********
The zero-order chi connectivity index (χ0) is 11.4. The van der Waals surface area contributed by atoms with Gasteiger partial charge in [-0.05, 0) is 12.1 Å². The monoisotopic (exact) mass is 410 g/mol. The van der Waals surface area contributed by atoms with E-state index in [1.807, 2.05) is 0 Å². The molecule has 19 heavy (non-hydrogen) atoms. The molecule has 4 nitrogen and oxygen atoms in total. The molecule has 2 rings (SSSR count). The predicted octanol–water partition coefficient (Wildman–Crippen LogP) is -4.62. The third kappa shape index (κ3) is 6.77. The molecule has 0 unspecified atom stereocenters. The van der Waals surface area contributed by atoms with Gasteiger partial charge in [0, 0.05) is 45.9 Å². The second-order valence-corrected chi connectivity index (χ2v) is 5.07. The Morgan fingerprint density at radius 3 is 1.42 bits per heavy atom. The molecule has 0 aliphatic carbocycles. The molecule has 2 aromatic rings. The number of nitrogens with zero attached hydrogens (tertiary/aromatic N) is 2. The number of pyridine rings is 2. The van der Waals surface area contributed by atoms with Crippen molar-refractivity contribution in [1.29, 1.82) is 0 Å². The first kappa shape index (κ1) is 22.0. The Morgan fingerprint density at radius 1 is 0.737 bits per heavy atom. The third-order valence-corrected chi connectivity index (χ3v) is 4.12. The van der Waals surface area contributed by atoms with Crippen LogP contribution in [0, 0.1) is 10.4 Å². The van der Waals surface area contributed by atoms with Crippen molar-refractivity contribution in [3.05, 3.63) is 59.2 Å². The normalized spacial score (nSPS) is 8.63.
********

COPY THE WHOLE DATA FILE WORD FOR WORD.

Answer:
The zero-order chi connectivity index (χ0) is 11.4. The van der Waals surface area contributed by atoms with Gasteiger partial charge in [-0.05, 0) is 12.1 Å². The monoisotopic (exact) mass is 410 g/mol. The van der Waals surface area contributed by atoms with E-state index in [1.807, 2.05) is 0 Å². The molecule has 19 heavy (non-hydrogen) atoms. The molecule has 4 nitrogen and oxygen atoms in total. The molecule has 2 rings (SSSR count). The predicted octanol–water partition coefficient (Wildman–Crippen LogP) is -4.62. The third kappa shape index (κ3) is 6.77. The molecule has 0 unspecified atom stereocenters. The van der Waals surface area contributed by atoms with Gasteiger partial charge in [0, 0.05) is 45.9 Å². The second-order valence-corrected chi connectivity index (χ2v) is 5.07. The Morgan fingerprint density at radius 3 is 1.42 bits per heavy atom. The molecule has 0 aliphatic carbocycles. The molecule has 2 aromatic rings. The number of nitrogens with zero attached hydrogens (tertiary/aromatic N) is 2. The number of pyridine rings is 2. The van der Waals surface area contributed by atoms with Crippen molar-refractivity contribution in [1.29, 1.82) is 0 Å². The first kappa shape index (κ1) is 22.0. The Morgan fingerprint density at radius 1 is 0.737 bits per heavy atom. The third-order valence-corrected chi connectivity index (χ3v) is 4.12. The van der Waals surface area contributed by atoms with Crippen LogP contribution in [0, 0.1) is 10.4 Å². The van der Waals surface area contributed by atoms with Crippen molar-refractivity contribution in [3.05, 3.63) is 59.2 Å². The normalized spacial score (nSPS) is 8.63.